See also: Wednesday’s Daily Dish
See also: Today’s Baseball America Prospect Report
Braves catcher Jarrod Saltalamacchia has been scuffling with the bat for the first two months at Double-A Mississippi, but the 21-year-old seems more focused on improving his overall game than just one facet of it.
Saltalamacchia broke on the scene in a big way last year when he batted .314/.394/.519 in the hitter’s graveyard that is high Class A Myrtle Beach. Despite putting up his best season since the Braves took him in the supplemental round in 2003, the strides Saltalamacchia made defensively were what helped make him rank as the No. 1 prospect in the Carolina League and ultimately Atlanta’s No. 1 prospect.
“He showed the foot quickness, the agility and the arm strength to stay at catcher for me,” says a National League scout. “And he’s still showing that now. You look at his numbers (this season) and maybe worry a little bit about what’s going on at the plate, but for me, he was better than (Indians catcher) Victor Martinez as a switch-hitting catcher in the Carolina League last year, and he was ahead of him defensively at the same stage.”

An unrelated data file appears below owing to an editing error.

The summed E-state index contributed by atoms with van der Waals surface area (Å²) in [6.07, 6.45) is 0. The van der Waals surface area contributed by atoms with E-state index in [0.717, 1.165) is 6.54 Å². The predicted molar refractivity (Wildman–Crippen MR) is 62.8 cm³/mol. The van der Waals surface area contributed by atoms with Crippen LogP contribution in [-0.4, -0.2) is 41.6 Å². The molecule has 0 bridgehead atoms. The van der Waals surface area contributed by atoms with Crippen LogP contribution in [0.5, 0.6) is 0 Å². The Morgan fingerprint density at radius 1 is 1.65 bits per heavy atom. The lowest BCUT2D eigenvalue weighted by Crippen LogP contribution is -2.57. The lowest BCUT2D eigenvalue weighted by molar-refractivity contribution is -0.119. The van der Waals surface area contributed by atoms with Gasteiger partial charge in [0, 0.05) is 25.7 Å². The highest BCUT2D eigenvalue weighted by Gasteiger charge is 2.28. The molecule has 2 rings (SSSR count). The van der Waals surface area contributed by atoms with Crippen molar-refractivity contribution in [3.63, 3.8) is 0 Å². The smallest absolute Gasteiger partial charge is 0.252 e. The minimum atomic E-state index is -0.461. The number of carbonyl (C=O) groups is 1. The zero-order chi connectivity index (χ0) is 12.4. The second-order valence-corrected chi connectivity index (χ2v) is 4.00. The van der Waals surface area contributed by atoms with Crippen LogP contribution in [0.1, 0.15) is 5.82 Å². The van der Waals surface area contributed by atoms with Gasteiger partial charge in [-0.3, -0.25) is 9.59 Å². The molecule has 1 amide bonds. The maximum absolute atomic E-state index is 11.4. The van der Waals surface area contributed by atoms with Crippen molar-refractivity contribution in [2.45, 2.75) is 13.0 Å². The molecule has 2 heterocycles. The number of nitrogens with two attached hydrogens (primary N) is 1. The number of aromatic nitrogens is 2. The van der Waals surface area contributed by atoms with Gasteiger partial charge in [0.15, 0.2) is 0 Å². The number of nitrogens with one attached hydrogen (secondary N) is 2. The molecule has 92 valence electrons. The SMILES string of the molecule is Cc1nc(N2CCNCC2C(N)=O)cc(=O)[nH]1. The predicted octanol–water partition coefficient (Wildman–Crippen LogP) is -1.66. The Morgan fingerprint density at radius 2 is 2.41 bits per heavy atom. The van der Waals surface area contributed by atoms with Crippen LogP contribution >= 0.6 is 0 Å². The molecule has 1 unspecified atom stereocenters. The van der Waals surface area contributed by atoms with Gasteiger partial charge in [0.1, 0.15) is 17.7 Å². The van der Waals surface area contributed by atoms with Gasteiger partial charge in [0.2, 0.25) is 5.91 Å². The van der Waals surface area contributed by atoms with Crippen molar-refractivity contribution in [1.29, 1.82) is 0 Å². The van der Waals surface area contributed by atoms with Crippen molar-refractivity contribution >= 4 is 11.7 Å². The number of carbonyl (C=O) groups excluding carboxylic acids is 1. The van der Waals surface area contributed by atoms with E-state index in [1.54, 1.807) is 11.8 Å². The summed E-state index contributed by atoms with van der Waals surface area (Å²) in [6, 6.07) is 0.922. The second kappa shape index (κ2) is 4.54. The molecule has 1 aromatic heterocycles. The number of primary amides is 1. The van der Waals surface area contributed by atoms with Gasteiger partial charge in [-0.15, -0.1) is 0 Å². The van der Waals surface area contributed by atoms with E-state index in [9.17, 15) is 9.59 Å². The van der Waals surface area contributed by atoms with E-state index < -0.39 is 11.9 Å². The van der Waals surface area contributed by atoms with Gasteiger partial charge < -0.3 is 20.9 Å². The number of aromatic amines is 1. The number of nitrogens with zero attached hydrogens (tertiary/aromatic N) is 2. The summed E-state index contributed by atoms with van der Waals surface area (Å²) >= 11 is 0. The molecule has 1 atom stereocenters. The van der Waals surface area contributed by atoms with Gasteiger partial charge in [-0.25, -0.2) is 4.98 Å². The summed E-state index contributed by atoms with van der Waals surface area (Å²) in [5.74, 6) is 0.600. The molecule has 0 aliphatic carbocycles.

But where Martinez went on from high Class A Kinston to MVP honors in his first season in Double-A in 2002, Saltalamacchia is hitting a dismal .225/.336/.346 in 191 at-bats.
But that sounds like the least of his worries.
“Right now, really, I’m just concentrating on my catching,” Saltalamacchia said. “If I do my part behind the plate, we win games. That’s what we’re trying to do. You never want to be hitting as low as I am right now, but I’m hitting the ball hard–it’s just right at people. I can’t complain about it.
“If I was striking out every single time, I’d probably be worried a little bit. But I’m doing my part, I’m getting runners over when I need to–balls are going to fall eventually, I guess.”
The balls have been falling more often recently. Over his last six games, Saltalamacchia is batting .416 (10-for-24) with four extra-base hits (all doubles).
Still, defense remains his top priority, and the challenges have been coming fast and furious in the Southern League this season. Among catchers in the league, Saltalamacchia is one of the most tested, with 56 stolen base attempts against him. Only Tennessee’s Miguel Montero has been tested more (with 57 attempts), but to his credit, Saltalamacchia has been holding his own, throwing out 32 percent of runners this season.